Friday, September 05, 2008

John Gardner's Ghost

When I went to my mailbox at work today I found a book that was sent, as the slip of paper tucked inside indicated, “With the compliments of the publisher.” Textbook publishers send college professors many books we never ask for in the hope we will adopt one as a required text. But this unsolicited book was something different. It was a copy of John Gardner’s novel, Mickelsson’s Ghosts, originally published in 1982, just months before Gardner was killed in a motorcycle accident.

John Gardner was a wildly talented American novelist and medieval scholar, and I was briefly his student in the mid-1970s. At that time, I was a graduate student in English Literature at Southern Illinois University, where Gardner was a professor who had just achieved national acclaim for Grendel, his retelling of Beowulf from the point of view of the monster, and The Sunlight Dialogues, a New York Times bestselling counterculture novel. I have written about Gardner’s brief and controversial career in an op-ed piece “John Gardner’s Lesson about Teaching.”

After Gardner’s death, many of his novels went out of print. Grendel remains very popular because many college professors assign it as a companion to the study of Beowulf, but all his other novels faded away. Because I knew Gardner and took his graduate-level Chaucer seminar, I followed his career long after leaving school, read most of his books, and collected copies of almost everything he published.

I’ve enjoyed many of the Gardner books I’ve read, but for years, I avoided his hefty final novel Mickelsson’s Ghosts. Then in 2006 I read Barry Silesky’s biography, John Gardner: Literary Outlaw, and was inspired to take on Mickelsson. It was wonderful. My favorite Gardner novel to date. In an review I wrote:
This book is a gem. The main character is a troubled philosophy professor who is sometimes difficult to like, but the book itself is one to love. It is philosophical work, but it is also part ghost story, part mystery, and part romance. The pages just keep turning, and the ending does not disappoint.

In the meantime, I learned that New Directions had committed to bringing back into print paperback editions of four of Gardner’s novels. Soon the word came out that three of these titles had been decided. The first would be Gardner’s National Book Critics Circle Award winning, October Light, followed by the bestseller Sunlight Dialogues, and Gardner’s pastoral romance, Nickel Mountain. The final novel had not been chosen, and I took it upon myself to contact New Directions by email to urge them to give serious consideration to Mickelsson’s Ghosts. I pointed out that Mickelsson’s average Amazon readers rating was higher than the other three novels they had chosen to publish. Elsewhere in my review, I wrote:
I am hoping New Directions will choose to reissue this novel, along with the other Gardner books they are bringing back into print. To overlook it would be a big mistake.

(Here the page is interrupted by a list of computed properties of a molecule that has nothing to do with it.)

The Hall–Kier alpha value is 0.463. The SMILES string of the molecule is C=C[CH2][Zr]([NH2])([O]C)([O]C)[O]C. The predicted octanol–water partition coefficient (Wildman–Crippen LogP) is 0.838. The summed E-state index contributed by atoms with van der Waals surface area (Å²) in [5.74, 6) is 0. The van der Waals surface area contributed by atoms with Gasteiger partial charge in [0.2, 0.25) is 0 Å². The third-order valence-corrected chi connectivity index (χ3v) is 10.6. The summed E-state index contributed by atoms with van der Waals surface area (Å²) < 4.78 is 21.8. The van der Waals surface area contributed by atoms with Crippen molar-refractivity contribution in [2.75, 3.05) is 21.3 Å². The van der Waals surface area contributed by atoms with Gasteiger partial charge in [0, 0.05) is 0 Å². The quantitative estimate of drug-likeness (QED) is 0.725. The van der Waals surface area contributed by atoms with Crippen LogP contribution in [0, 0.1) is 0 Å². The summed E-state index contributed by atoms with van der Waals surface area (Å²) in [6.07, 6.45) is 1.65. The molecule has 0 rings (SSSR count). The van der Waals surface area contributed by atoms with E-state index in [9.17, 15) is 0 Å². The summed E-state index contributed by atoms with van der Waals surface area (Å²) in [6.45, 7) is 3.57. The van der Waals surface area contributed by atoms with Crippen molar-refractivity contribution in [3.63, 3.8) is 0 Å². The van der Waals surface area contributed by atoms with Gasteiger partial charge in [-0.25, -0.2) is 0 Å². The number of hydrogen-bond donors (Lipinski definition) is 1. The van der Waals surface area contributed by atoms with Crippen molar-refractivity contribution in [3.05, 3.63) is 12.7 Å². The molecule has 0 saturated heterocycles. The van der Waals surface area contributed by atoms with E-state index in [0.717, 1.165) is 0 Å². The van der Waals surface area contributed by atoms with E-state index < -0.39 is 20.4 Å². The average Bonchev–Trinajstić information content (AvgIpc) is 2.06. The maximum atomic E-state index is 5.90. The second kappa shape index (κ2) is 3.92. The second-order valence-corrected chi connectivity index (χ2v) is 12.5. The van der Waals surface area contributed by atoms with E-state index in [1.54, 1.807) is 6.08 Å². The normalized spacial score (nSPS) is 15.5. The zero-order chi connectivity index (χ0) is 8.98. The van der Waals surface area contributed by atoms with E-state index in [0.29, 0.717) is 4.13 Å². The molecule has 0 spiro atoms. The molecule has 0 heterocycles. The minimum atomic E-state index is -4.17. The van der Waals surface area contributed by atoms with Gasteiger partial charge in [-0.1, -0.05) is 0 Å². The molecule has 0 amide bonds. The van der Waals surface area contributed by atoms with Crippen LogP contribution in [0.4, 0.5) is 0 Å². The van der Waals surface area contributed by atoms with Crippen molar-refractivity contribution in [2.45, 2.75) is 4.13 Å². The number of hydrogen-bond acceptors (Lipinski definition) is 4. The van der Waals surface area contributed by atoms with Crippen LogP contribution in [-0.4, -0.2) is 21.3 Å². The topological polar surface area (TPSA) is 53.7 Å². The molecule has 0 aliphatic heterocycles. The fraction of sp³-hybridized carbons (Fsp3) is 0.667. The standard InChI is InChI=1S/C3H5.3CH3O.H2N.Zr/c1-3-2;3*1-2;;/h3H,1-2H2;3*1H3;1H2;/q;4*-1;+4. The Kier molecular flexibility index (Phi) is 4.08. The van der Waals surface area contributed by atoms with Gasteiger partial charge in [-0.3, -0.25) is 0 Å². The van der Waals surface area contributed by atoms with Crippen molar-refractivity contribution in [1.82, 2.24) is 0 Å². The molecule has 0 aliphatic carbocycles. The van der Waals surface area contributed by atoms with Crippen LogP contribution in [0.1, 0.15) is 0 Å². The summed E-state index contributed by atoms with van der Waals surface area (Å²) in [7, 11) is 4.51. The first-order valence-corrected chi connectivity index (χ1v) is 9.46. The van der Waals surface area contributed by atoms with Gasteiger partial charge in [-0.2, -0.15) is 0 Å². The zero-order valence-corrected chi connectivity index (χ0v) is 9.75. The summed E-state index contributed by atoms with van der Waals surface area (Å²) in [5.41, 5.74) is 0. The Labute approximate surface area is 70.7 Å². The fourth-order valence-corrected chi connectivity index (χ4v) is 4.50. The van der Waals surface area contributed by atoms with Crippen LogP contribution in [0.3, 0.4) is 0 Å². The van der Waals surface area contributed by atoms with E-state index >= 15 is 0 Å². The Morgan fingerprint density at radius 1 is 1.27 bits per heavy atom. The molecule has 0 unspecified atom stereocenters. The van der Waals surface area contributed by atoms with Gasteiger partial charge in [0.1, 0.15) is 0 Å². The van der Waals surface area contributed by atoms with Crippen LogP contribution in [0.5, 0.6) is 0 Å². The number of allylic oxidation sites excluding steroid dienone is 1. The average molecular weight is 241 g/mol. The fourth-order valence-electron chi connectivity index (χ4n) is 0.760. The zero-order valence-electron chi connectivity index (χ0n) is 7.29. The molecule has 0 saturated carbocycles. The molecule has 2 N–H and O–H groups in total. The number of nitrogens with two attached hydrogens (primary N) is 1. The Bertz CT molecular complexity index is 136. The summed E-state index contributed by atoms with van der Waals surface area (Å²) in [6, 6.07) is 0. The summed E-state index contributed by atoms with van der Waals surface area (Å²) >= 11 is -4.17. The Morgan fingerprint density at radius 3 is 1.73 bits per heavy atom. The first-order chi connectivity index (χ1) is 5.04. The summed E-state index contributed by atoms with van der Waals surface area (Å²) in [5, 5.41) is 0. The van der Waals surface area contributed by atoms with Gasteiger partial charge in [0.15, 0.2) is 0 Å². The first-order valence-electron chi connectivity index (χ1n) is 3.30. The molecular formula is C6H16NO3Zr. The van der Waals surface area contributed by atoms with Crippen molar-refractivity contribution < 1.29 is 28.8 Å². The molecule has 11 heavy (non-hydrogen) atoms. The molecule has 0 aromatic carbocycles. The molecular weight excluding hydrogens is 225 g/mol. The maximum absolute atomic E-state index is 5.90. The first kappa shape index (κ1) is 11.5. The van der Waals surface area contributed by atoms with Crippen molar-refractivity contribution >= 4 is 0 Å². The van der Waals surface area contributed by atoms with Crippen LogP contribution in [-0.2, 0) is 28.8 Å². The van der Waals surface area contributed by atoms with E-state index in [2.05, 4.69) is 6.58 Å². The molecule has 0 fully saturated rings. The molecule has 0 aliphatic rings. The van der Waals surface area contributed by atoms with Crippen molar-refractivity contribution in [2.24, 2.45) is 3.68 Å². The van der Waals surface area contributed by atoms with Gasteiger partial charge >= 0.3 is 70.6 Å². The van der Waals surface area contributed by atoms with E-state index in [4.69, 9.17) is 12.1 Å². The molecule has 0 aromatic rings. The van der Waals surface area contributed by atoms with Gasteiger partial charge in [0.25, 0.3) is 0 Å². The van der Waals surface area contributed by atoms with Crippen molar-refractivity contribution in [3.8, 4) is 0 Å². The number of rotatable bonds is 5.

An editor at the press wrote back to assure me that Mickelsson was being given serious consideration.

When Nickel Mountain was reissued last year, I bought a copy and was delighted when I found a page among the front matter with the heading ALSO BY JOHN GARDNER from New Directions. Of course, the other reissued novels were listed, but at the bottom of the page were the words “Forthcoming MICHELSSON’S GHOSTS.” I was thrilled.

Then today a copy of the new edition of Mickelsson’s Ghosts came in the mail. The book is nicely constructed and includes photographs by the author’s son, Joel Gardner, that illustrated the original volume. The US Postal Service envelope containing the book had been addressed to my office by hand, but inside there was no letter of explanation. I did not need one. I am a psychology professor, and although I receive many books “compliments of the publisher,” I am never sent novels. This was one of John Gardner’s ghosts, sent as a thank you.


Joel Gardner said...

Thank you for the news that MG is back in print. I'm glad you took it upon yourself to lobby New Directions for its choice; many of us were hoping that would be the book they went with, though it got critically slammed at the time of its original publication, largely due to a tidal wave of resentment over On Moral Fiction. I'm sure my copy will arrive soon, but I'm delighted to hear they did go with using the original photos. We had that discussion, but I never heard the final outcome. (The cover photo is different: the collage is of a picture of the house Dad lived in at the time he wrote MG, taken during the time of its composition.)


– Joel.

the unreliable narrator said...

Oh well done! It is a magnificent novel—my partner read it aloud to me winter before last, and I then read October Light on my own, stunned that neither book is more widely taught or read, never mind how many literary enemies JG made in his lifetime. They're just wonderful, wonderful pieces of writing, which deserve as wide an audience as possible.

It's especially nice to hear that one made its way to you in that quiet way books have. Thank you for your efforts, and for this post—off to look at your editorial piece now!